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Are pensions a tax target in the March Budget ?

by | Nov 4, 2020

As the Charcellor looks at his options to claw back the losses brought on by the Coronavirus pandemic, we look at what his most viable options might be.

The delay of the budget until March 2021 gives the Charcellor more time to consider his options for dealing with the mountain of debt brought on by the Coronavirus (or put it another way what taxes need to be increased). One area that is potentially high on the list of targets are pensions – and in particular the removal of higher rate income tax relief.  While this would still mean pensions remain the most tax efficient savings vehicle, it’s a stong way of raising additional revenue. If you’re considering making additional pension contributions, and in particular lump sum payments, it may be worthwhile opting to do this sooner rather than later.

Another possible option would be to reduce the amount of Pension Commencement Lump Sum ( PCLS or tax-free cash) that an individual can take when they decide to draw benefits. At present you can draw up to 25% of the value of the pension as a tax-free lump sum. For a £1m pension fund this would mean £250,000 tax free. A further option may be to reduce this amount to £100,000 as an example. While this would have no impact on most people, those fortunate enough to have higher value pensions could be impacted. Less PCLS means more will be taken as income which is taxable.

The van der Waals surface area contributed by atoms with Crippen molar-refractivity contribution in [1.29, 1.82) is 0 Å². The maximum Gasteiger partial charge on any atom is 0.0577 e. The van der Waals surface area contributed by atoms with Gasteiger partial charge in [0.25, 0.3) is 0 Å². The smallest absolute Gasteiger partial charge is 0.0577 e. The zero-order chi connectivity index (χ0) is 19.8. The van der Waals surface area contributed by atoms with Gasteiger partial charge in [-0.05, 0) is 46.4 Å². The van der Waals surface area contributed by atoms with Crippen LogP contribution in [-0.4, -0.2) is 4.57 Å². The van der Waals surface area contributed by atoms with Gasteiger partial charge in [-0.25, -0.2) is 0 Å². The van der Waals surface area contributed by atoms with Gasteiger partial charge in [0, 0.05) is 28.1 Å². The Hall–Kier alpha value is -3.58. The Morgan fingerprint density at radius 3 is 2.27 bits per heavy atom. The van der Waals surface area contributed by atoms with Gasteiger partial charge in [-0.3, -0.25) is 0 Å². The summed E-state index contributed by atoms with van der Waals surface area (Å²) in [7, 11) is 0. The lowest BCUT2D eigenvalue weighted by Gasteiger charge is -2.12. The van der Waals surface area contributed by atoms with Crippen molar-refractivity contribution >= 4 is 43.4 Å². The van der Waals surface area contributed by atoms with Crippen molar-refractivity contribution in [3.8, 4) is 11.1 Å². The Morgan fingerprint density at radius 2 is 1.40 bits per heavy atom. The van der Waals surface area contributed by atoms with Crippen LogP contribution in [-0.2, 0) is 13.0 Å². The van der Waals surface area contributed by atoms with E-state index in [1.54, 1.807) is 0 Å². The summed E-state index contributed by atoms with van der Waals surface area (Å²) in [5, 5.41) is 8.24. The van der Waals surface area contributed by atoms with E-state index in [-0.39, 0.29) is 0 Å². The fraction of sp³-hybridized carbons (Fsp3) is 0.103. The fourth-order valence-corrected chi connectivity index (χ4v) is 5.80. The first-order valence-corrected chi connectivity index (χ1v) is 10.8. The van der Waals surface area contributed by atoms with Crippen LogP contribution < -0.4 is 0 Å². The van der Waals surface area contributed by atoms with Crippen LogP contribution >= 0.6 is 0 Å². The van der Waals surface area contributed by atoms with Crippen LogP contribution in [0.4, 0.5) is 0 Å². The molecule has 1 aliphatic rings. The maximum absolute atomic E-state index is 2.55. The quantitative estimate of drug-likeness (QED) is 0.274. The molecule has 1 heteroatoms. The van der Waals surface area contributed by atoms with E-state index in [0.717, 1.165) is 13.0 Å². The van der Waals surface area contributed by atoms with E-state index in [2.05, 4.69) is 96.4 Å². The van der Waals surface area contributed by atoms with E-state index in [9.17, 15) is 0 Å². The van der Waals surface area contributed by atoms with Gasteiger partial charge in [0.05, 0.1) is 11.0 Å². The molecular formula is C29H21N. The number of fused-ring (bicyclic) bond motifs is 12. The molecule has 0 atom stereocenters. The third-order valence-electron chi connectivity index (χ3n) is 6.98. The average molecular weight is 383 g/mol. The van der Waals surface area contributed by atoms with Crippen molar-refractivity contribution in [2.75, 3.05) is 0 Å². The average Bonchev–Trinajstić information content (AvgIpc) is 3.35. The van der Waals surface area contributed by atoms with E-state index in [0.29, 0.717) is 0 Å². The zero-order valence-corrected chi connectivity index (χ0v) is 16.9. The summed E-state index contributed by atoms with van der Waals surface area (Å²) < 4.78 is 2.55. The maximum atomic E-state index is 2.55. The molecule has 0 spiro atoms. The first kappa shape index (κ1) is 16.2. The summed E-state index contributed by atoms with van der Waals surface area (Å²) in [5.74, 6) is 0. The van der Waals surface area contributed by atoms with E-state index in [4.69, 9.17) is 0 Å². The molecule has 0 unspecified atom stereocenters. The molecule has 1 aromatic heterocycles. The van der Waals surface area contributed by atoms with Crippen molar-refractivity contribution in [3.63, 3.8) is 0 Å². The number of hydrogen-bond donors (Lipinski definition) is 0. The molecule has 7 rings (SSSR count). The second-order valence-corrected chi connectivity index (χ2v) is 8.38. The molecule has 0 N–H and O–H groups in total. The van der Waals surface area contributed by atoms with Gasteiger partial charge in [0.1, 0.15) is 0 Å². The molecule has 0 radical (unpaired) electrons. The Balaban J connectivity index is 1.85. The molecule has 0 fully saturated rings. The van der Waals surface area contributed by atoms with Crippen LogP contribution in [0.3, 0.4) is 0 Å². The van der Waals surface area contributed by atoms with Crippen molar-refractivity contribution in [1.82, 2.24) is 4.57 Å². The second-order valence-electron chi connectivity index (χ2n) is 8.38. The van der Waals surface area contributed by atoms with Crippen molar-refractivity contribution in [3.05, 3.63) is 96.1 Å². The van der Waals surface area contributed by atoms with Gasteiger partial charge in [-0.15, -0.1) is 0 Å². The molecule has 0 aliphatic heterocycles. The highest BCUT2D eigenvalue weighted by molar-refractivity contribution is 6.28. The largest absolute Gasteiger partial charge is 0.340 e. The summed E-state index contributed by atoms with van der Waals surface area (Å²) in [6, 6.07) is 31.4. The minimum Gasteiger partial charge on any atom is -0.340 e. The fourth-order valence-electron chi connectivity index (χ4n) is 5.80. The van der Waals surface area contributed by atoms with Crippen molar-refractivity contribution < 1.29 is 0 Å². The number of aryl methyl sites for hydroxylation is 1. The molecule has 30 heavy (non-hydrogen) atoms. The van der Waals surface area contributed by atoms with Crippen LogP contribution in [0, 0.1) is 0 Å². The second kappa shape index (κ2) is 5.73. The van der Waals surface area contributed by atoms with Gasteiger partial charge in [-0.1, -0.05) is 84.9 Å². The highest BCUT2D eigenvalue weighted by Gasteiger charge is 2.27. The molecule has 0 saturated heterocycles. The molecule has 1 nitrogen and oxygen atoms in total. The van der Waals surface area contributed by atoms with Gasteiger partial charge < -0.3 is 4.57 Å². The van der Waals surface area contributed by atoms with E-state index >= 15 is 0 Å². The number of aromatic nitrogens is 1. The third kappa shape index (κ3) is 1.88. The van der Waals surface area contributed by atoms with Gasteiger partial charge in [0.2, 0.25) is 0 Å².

One area where we all would have little say, and has been widely discussed in the media, would be for the government to remove the triple lock on state pension increases, though whether the government have the appetite to do this remains to be seen.

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